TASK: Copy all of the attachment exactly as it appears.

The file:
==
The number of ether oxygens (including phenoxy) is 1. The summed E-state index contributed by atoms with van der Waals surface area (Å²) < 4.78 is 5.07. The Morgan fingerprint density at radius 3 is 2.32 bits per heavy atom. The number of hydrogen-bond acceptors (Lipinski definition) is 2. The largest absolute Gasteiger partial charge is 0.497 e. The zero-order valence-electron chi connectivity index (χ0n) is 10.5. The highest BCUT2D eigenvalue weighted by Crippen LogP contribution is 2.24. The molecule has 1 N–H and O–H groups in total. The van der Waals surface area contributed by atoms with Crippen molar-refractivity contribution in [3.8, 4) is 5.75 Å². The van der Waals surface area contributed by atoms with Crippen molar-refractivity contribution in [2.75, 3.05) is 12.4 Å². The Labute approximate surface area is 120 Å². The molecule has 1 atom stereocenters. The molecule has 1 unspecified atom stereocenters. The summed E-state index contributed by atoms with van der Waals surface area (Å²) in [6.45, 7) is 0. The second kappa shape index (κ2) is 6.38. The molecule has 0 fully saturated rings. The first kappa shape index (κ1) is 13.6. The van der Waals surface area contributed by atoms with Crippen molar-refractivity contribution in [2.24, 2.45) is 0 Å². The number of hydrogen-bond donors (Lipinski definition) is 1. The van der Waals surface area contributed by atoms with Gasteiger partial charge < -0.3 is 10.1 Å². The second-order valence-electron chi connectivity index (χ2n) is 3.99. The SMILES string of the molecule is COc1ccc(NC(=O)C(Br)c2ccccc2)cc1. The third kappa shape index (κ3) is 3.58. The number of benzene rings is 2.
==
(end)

The number of ether oxygens (including phenoxy) is 1. The summed E-state index contributed by atoms with van der Waals surface area (Å²) < 4.78 is 5.07. The Morgan fingerprint density at radius 3 is 2.32 bits per heavy atom. The number of hydrogen-bond acceptors (Lipinski definition) is 2. The largest absolute Gasteiger partial charge is 0.497 e. The zero-order valence-electron chi connectivity index (χ0n) is 10.5. The highest BCUT2D eigenvalue weighted by Crippen LogP contribution is 2.24. The molecule has 1 N–H and O–H groups in total. The van der Waals surface area contributed by atoms with Crippen molar-refractivity contribution in [3.8, 4) is 5.75 Å². The van der Waals surface area contributed by atoms with Crippen molar-refractivity contribution in [2.75, 3.05) is 12.4 Å². The Labute approximate surface area is 120 Å². The molecule has 1 atom stereocenters. The molecule has 1 unspecified atom stereocenters. The summed E-state index contributed by atoms with van der Waals surface area (Å²) in [6.45, 7) is 0. The second kappa shape index (κ2) is 6.38. The molecule has 0 fully saturated rings. The first kappa shape index (κ1) is 13.6. The van der Waals surface area contributed by atoms with Crippen molar-refractivity contribution in [2.24, 2.45) is 0 Å². The number of hydrogen-bond donors (Lipinski definition) is 1. The van der Waals surface area contributed by atoms with Gasteiger partial charge < -0.3 is 10.1 Å². The second-order valence-electron chi connectivity index (χ2n) is 3.99. The SMILES string of the molecule is COc1ccc(NC(=O)C(Br)c2ccccc2)cc1. The third kappa shape index (κ3) is 3.58. The number of benzene rings is 2.